We are at war

It was only after the first round of elections (15 March) that President Macron made his great speech declaring that the French nation is now at war. "The enemy is there, invisible, elusive, and it is advancing”, declared Macron, but did the enemy pause to let French citizens go to vote? We may be “at war” against the virus, but we’re also at war against our State (which reduced funds to run public health services- the available number of beds has been reduced by 1,00, 000 over the last 20 years), against our corporatist system (which doesn’t admit competition between laboratories – the debate over Dr Raoult’s use of hydroxychloroquine is nonsense viewed from the outside), and even against ourselves (our lack of basic discipline – people enjoying the sun in public parks – could have devastating effects). The French are looking to the central government to deal with the crisis, as they are wont to do. The war machine – the French way – could be implemented to slow the exponential spread of the virus, employing measures like high state spending for the provision of social welfare and protection for workers (including paying for taxis and hotels to place health-care workers closer to hospitals). 1,00,000 officers have been deployed to enforce the lockdown. “No Frenchwoman or Frenchman will be left without resources”, promised Macron, stating that tax-breaks and unemployment pay to workers unable to go to work would be provided and salaried jobs would be protected. French people applauded (Macron has an approval rating of 51% now), but doubts are already on the table: Will the social-democratic model promoted by France be resilient enough to overcome this crisis?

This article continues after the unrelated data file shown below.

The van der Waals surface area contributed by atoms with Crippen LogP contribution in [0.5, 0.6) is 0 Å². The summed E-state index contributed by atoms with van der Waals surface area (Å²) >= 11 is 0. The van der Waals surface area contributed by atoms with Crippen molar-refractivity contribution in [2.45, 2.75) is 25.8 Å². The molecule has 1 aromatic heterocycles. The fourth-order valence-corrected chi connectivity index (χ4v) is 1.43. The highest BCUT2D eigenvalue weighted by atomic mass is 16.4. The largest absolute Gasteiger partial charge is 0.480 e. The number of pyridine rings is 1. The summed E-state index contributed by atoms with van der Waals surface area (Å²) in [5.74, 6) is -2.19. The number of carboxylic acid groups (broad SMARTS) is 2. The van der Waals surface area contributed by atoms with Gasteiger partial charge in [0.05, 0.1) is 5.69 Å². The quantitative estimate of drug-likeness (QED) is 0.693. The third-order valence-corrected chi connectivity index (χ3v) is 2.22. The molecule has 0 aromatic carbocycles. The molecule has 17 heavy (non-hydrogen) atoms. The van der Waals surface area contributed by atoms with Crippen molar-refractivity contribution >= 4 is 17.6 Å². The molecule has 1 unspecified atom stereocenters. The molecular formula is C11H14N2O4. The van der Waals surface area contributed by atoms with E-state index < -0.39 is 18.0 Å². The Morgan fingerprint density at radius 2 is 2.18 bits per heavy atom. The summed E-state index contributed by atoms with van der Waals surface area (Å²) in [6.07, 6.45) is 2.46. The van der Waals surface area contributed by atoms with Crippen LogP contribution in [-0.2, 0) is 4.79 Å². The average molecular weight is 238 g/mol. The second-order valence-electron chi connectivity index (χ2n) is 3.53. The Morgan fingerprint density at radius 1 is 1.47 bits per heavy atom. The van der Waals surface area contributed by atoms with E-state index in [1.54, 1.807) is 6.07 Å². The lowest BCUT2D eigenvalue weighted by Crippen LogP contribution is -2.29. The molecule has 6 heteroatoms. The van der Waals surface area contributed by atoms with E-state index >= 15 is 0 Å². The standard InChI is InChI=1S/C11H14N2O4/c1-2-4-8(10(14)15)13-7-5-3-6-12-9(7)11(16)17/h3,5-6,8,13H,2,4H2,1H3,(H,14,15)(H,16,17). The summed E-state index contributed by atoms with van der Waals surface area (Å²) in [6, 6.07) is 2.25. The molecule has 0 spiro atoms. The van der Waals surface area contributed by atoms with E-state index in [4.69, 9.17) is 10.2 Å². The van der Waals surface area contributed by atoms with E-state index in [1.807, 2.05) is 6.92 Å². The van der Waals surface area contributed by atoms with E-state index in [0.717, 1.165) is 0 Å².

The views expressed above belong to the author(s). ORF research and analyses now available on Telegram! Click here to access our curated content — blogs, longforms and interviews.


Sophie Boisseau du Rocher

Sophie Boisseau du Rocher

After having completed her Doctorate thesis (1996) at the Institute of Political Science (Paris France)) Dr. Sophie Boisseau du Rocher has been pursuing her research ...